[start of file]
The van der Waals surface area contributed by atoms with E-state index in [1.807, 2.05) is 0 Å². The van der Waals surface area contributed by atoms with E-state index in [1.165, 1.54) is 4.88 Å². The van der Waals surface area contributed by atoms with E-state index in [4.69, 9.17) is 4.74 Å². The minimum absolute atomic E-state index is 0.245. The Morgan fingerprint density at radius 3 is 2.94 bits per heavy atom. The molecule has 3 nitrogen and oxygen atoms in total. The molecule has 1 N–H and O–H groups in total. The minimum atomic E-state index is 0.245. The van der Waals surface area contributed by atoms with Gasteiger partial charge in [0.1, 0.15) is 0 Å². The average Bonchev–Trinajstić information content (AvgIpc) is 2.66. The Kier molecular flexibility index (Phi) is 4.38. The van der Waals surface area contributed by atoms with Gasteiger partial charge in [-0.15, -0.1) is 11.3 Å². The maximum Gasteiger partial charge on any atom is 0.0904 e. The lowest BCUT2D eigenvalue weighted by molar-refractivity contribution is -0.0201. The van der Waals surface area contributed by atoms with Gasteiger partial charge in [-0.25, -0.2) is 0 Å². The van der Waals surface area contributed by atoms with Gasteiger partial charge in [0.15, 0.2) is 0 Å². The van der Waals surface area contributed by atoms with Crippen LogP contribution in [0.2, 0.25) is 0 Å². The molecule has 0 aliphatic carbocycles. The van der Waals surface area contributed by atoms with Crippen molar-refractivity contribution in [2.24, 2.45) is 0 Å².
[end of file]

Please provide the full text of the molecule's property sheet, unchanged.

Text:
The van der Waals surface area contributed by atoms with E-state index in [1.807, 2.05) is 0 Å². The van der Waals surface area contributed by atoms with E-state index in [1.165, 1.54) is 4.88 Å². The van der Waals surface area contributed by atoms with E-state index in [4.69, 9.17) is 4.74 Å². The minimum absolute atomic E-state index is 0.245. The Morgan fingerprint density at radius 3 is 2.94 bits per heavy atom. The molecule has 3 nitrogen and oxygen atoms in total. The molecule has 1 N–H and O–H groups in total. The minimum atomic E-state index is 0.245. The van der Waals surface area contributed by atoms with Gasteiger partial charge in [0.1, 0.15) is 0 Å². The average Bonchev–Trinajstić information content (AvgIpc) is 2.66. The Kier molecular flexibility index (Phi) is 4.38. The van der Waals surface area contributed by atoms with Gasteiger partial charge in [-0.15, -0.1) is 11.3 Å². The maximum Gasteiger partial charge on any atom is 0.0904 e. The lowest BCUT2D eigenvalue weighted by molar-refractivity contribution is -0.0201. The van der Waals surface area contributed by atoms with Gasteiger partial charge in [-0.25, -0.2) is 0 Å². The van der Waals surface area contributed by atoms with Gasteiger partial charge in [0.15, 0.2) is 0 Å². The van der Waals surface area contributed by atoms with Crippen LogP contribution in [0.2, 0.25) is 0 Å². The molecule has 0 aliphatic carbocycles. The van der Waals surface area contributed by atoms with Crippen molar-refractivity contribution in [2.24, 2.45) is 0 Å².